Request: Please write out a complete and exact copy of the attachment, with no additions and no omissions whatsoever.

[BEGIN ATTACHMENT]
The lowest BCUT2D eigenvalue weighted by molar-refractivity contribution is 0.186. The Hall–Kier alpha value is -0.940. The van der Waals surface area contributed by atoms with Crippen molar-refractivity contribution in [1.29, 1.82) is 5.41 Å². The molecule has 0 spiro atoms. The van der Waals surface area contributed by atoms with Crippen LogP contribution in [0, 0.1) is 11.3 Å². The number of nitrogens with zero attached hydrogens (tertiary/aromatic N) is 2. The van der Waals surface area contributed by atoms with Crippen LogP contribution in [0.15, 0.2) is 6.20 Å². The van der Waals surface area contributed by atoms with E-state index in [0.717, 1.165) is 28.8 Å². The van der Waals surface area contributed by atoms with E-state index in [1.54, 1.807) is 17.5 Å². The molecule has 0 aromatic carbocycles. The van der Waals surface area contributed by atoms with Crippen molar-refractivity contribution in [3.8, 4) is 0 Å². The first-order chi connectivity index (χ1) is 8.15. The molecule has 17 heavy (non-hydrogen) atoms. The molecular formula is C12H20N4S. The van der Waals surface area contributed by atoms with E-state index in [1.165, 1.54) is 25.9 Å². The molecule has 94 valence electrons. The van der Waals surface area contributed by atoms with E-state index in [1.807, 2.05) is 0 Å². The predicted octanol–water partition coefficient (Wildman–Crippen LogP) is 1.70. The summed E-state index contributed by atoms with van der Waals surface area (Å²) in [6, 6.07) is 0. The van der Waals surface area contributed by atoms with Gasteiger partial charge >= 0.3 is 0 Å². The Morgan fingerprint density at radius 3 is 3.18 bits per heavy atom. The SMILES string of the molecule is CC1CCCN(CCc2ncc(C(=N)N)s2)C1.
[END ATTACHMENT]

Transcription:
The lowest BCUT2D eigenvalue weighted by molar-refractivity contribution is 0.186. The Hall–Kier alpha value is -0.940. The van der Waals surface area contributed by atoms with Crippen molar-refractivity contribution in [1.29, 1.82) is 5.41 Å². The molecule has 0 spiro atoms. The van der Waals surface area contributed by atoms with Crippen LogP contribution in [0, 0.1) is 11.3 Å². The number of nitrogens with zero attached hydrogens (tertiary/aromatic N) is 2. The van der Waals surface area contributed by atoms with Crippen LogP contribution in [0.15, 0.2) is 6.20 Å². The van der Waals surface area contributed by atoms with E-state index in [0.717, 1.165) is 28.8 Å². The van der Waals surface area contributed by atoms with E-state index in [1.54, 1.807) is 17.5 Å². The molecule has 0 aromatic carbocycles. The van der Waals surface area contributed by atoms with Crippen molar-refractivity contribution in [3.8, 4) is 0 Å². The first-order chi connectivity index (χ1) is 8.15. The molecule has 17 heavy (non-hydrogen) atoms. The molecular formula is C12H20N4S. The van der Waals surface area contributed by atoms with E-state index in [1.165, 1.54) is 25.9 Å². The molecule has 94 valence electrons. The van der Waals surface area contributed by atoms with E-state index in [1.807, 2.05) is 0 Å². The predicted octanol–water partition coefficient (Wildman–Crippen LogP) is 1.70. The summed E-state index contributed by atoms with van der Waals surface area (Å²) in [6, 6.07) is 0. The van der Waals surface area contributed by atoms with Gasteiger partial charge >= 0.3 is 0 Å². The Morgan fingerprint density at radius 3 is 3.18 bits per heavy atom. The SMILES string of the molecule is CC1CCCN(CCc2ncc(C(=N)N)s2)C1.